A few items have been wrapped up in the Senate this week, some of them final, necessary action, and a few just kicking the can down teh road a bit.
- A one-month patch to the Medicare doc fix, a short-term delay to a pending 23 percent cut in Medicare physician payments.
- Mary Landrieu finally lifted the hold she had on the appointment of Jack Lew to OMB, and his appointment was confirmed.
- A long-delayed settlement for minority farmers passed today under unanimous consent. The money will fund a settlment "between the Department of Agriculture and black farmers who claimed government discrimination." They also passed $3.4 billion to settle "complaints that the Department of the Interior mismanaged Native American money accounts."
- As partial relief to America's most vulnerable, they also passed an extension of Temporary Assistance for Needy Families (TANF). This gets a little complicated. They passed a one-year extension for the basic block grant program, which provides assistance to needy families, and two quarters worth of funding in supplemental grants. But they did not include further funding for the Emergency Contingency Fund, a job-subsidy measure from the stimulus bill that created 200,000 jobs for low-income workers. A somewhat mixed bag there, particularly considering the funding to continue TANF came from surpluses in the Women, Infant and Children (WIC) supplemental nutrition program. Because you can't have surpluses in programs that help people, apparently. This does not, however, actually cut benefits for WIC participants.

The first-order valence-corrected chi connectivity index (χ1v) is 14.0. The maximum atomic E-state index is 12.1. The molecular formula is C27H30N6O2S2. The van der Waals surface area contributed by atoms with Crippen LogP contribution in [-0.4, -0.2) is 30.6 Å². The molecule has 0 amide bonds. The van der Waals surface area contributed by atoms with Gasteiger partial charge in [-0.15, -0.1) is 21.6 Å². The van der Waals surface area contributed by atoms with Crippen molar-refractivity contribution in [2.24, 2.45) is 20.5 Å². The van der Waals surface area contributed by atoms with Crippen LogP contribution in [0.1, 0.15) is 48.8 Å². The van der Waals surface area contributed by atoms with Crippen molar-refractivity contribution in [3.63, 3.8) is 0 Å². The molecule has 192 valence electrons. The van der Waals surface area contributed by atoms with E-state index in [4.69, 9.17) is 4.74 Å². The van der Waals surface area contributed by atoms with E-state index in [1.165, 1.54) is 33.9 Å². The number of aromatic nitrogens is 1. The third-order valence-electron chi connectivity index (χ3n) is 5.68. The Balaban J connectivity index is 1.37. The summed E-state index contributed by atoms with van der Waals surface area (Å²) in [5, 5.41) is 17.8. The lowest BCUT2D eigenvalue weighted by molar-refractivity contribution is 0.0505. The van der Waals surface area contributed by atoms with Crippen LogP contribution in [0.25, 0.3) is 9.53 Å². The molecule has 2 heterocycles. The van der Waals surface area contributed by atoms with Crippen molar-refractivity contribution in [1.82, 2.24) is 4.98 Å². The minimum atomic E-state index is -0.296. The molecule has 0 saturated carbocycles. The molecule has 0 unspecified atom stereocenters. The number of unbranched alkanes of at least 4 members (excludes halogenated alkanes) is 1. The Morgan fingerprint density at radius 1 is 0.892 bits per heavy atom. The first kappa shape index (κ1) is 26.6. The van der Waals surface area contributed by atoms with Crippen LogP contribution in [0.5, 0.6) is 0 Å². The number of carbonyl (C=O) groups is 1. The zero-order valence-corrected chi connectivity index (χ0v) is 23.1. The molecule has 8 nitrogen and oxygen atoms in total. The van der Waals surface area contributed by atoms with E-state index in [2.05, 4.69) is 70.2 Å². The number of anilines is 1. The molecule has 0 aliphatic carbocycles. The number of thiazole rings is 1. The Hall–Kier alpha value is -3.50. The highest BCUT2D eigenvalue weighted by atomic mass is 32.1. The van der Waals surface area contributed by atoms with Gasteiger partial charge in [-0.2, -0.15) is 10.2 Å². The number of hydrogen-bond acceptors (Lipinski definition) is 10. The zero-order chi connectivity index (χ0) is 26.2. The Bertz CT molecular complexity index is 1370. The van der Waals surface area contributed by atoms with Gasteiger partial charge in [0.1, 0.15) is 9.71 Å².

In the House, this week saw mostly treading water with suspension bills, as they have been consigned to do since the passed the hundreds of bills they completed only to watch the Senate be the Senate and not act on the House's hard work. There was one key suspension vote that failed--a three-month extension of jobless benefits. They did uphold the President's veto of the flawed document notarizaton bill that would have made it much more difficult for mortgage holders to legally challenge foreclosure documents prepared in other states.
The Senate will probably pass a food safety bill early next week, before taking off for Thanksgiving. The chances that they will vote on a jobless benefits vote next week seem slim, which means the millions of people whose benefits expire at the end of the month will have to go through the now all-too familiar stress and uncertainty over losing this key source of income.
Post-Thanksgiving, the list is still very long, as could be the session: unemployment benefits and tax cuts, among them.